Arthur Petersen is involved in the co-ordination of a Dutch governmental evaluation of the quality of the regional chapters of the IPCC AR4 WG II report (on impacts, adaptation and vulnerability). Lots of interesting and difficult questions on dealing with uncertainty and perspectives arise in this evaluation. It provides a rich source for reflection on climate science and policy advice. The report is scheduled for publication at the end of May.

Milena Cuellar is collaborating with Ed Spiegel and one of his graduate students at Columbia University on the Uncertainty in the prediction of Sunspots. "In the project we explore and attempt to assess the uncertainty components of observational sunspot information and model adequacy, to produce predictions of the solar cycle"

Milena has recently finished a STICERD funded CATS project that looks for innovative ways of quantifying the research quality of individuals, departments and institutions. The project focused on assessing research quality of individual researchers. To assess the quality of a researcher according to a given set of measures, there are available a number of databases with quantitative information about a researcher, academic department or institution's scientific activity. Data for research quality assessment is normally found as number of publications and number of citations for given researcher. To overcome the flaws introduced by the analysis of this low dimensional data, the time series of publications and citations of an individual are analyzed at lower temporal scales (quarterly periods) and cross-correlated to Impact Journal Information and spread of the impact of a publication in different areas.

Max Fehr, Pauline Barrieu and Umut Cetin continue their work on a model for risk neutral futures price dynamics in the European Unions Emissions Trading Scheme (EU ETS). Historical price dynamics suggest that both allowance prices for different compliance periods and CER prices for different compliance periods are significantly related. To obtain a realistic price dynamics we take into account the specific details of the EU ETS compliance regulations, such as banking and the link to the Clean Development Mechanism (CDM), and exploit arbitrage relationships between futures on EU allowances and Certified Emission Reductions.

Falk Niehoerster, Nicola Ranger, and Lenny Smith continue work on Hurricanes: the predictability of Hurricane frequency and intensity is investigated on seasonal to multi-decadal timescales. Comparison and verification of different statistical approaches are conducted in addition to expert elicitation. The goal is to generate scenarios of future development of Hurricane activities for adaptation decision making.

Roman Binter, Hailiang Du, Falk Niehoerster and Lenny Smith work on Seasonal to Decadal Predictability: The predictability of important atmospheric phenomena is investigated in seasonal to decadal (s2d) predictions produced in the multi-model framework of the ENSEMBLES project. Impact relevant indices like the sea surface temperature (SST) in the main development region for hurricanes (MDR) and the Nino3.4 index (related to the El Nino phenomenon) as well as the global mean temperature (GMT) are currently the focus of the analysis.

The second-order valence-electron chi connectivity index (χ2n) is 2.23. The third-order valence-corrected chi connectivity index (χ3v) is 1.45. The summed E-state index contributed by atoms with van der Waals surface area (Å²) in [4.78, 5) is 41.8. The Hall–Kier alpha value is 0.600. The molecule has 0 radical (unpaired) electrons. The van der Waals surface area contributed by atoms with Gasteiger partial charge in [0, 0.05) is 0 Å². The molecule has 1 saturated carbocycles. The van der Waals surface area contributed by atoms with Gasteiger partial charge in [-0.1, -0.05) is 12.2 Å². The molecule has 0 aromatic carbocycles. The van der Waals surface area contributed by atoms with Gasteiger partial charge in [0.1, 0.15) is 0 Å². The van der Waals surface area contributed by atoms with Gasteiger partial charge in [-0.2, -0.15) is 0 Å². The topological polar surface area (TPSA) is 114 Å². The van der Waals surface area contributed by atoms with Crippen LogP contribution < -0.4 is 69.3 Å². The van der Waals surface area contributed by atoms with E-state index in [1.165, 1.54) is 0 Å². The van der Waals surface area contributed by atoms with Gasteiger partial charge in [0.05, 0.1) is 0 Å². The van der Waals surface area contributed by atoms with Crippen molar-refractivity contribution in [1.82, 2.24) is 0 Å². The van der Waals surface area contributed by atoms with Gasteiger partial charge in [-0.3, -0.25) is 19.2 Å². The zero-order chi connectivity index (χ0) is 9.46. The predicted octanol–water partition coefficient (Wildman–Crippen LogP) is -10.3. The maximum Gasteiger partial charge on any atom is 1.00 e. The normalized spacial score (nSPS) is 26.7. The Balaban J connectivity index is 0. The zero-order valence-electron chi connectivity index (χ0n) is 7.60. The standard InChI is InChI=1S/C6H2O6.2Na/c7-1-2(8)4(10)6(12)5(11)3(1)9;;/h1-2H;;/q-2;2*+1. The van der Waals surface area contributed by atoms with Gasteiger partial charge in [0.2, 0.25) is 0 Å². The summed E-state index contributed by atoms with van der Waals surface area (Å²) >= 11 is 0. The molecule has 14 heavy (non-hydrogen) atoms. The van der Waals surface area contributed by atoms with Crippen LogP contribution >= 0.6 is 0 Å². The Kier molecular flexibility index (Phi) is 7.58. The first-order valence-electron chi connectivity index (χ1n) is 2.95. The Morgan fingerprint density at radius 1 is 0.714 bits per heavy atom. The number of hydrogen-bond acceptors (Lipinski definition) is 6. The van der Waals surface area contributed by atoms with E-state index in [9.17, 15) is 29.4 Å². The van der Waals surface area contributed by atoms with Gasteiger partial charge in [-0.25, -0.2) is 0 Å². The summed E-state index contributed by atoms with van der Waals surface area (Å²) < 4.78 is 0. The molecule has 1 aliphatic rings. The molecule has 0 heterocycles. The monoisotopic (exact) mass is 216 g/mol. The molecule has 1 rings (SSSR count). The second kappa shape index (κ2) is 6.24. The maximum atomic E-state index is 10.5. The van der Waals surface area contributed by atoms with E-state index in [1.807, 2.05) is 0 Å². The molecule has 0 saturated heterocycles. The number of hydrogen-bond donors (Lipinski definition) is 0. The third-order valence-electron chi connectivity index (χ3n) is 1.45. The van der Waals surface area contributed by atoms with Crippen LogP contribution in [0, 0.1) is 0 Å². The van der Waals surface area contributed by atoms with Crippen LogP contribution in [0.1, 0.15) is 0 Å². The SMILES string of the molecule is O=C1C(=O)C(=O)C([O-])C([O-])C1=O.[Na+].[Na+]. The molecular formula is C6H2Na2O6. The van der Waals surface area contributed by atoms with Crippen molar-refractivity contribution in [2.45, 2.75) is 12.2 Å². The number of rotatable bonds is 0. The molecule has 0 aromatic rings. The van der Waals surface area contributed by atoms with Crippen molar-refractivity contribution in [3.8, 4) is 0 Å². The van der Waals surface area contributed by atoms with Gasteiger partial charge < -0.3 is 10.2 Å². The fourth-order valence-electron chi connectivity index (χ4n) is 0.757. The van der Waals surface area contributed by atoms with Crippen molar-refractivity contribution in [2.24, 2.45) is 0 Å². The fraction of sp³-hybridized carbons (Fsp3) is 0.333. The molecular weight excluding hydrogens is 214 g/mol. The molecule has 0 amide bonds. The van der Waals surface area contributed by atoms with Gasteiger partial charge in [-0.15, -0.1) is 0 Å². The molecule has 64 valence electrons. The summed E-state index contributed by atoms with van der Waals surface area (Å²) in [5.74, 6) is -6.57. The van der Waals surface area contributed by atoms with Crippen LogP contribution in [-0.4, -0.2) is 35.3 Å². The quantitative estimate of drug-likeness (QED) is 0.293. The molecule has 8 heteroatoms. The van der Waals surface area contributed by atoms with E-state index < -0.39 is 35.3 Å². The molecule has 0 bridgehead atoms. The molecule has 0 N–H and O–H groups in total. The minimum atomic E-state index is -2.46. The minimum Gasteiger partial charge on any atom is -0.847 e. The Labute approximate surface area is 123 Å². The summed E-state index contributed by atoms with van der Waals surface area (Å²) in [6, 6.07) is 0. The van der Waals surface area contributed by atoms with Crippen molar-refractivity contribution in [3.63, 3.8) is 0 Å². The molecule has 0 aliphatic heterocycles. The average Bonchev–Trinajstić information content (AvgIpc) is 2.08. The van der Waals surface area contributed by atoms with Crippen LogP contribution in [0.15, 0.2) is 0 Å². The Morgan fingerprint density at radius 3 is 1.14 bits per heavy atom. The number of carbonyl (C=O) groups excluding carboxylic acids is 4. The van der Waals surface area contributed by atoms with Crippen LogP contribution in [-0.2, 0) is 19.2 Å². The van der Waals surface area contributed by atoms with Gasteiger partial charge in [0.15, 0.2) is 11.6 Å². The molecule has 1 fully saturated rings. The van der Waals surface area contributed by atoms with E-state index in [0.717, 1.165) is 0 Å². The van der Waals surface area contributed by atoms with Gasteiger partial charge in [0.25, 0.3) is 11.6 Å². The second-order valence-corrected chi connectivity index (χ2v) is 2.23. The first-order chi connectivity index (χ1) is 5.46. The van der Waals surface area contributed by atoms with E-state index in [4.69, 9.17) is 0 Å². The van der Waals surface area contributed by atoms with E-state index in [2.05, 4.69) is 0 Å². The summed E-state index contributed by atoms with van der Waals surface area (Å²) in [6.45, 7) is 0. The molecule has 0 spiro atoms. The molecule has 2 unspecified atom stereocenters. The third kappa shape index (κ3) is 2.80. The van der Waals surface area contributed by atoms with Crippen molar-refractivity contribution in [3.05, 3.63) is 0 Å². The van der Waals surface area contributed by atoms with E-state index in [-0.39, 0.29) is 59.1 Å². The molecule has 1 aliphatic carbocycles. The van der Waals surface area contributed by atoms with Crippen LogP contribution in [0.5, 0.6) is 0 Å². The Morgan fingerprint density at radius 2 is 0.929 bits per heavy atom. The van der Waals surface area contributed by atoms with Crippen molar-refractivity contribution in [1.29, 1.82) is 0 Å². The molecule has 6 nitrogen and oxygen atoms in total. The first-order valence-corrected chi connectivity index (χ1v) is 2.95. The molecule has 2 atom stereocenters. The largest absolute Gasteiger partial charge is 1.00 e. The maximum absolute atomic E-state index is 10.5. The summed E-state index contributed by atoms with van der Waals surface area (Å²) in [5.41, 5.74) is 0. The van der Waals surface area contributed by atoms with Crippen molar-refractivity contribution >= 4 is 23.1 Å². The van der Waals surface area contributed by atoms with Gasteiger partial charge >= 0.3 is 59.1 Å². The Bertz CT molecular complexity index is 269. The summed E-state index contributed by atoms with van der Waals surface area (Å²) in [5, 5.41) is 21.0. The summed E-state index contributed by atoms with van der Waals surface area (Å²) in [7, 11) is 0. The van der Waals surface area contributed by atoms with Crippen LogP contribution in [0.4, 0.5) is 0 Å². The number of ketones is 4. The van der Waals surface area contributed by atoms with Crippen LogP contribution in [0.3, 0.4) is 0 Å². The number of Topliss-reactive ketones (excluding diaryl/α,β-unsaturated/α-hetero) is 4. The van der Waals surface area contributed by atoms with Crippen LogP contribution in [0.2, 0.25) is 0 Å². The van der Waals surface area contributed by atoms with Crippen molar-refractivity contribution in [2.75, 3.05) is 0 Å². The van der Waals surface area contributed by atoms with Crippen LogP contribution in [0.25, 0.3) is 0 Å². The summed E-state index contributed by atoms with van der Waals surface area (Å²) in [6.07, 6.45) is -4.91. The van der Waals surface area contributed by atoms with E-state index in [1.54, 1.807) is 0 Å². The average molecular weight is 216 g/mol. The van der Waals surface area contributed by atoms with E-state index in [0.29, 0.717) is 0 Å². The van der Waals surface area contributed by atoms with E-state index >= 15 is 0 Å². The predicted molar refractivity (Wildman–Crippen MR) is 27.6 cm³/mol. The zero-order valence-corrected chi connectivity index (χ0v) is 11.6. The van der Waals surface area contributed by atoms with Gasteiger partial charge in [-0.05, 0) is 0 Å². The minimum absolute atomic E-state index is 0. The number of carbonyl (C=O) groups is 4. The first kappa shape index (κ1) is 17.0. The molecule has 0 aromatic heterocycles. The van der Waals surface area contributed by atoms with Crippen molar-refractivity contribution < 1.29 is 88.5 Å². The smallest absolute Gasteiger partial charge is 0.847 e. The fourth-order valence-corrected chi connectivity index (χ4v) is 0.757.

Falk Niehoerster and Lenny Smith work on SVD on ICE - Linearity questions in climate modelling: The question of linearity in general circulation model (GCM) simulations of global warming as a function of a increasing atmospheric CO2 concentration is another focus. The assumption that climate response is "linear" is widely used and multiply defined. Indeed, the assumption of linearity is crucial for several applications of climate science including pattern scaling. The extent to which linearity approximations hold is evaluated in large (~2^9)) initial condition ensembles (ICE). These simulations consider the equilibrium response of HadSM3 to three different levels of CO2 concentration increase. By comparing the singular value decomposition (SVD) and the leading singular vectors of the three initial condition ensembles we evaluate not only the relevance of the linearity assumption, but also the robustness of the principal pattern of temperature change.


















Funding opportunities

There is an NERC and Met Office weather of climate research call, with closing date 11 May. Details are at this link

The Grantham Institute and Department of Statistics will be submitting a joint application to the AXA Research Fund for an endowed Chair in Climate Change Risk and Uncertainty, for which we are proposing the appointment of Professor René Carmona of Princeton University.
Closing date is 20th May 2010.

Henry Wynn together with Dr Mark Atherton of Brunel University submitted an application to EPSRC last month, entitled: "Piezoelectric Bimorphs with Adaptive Performance".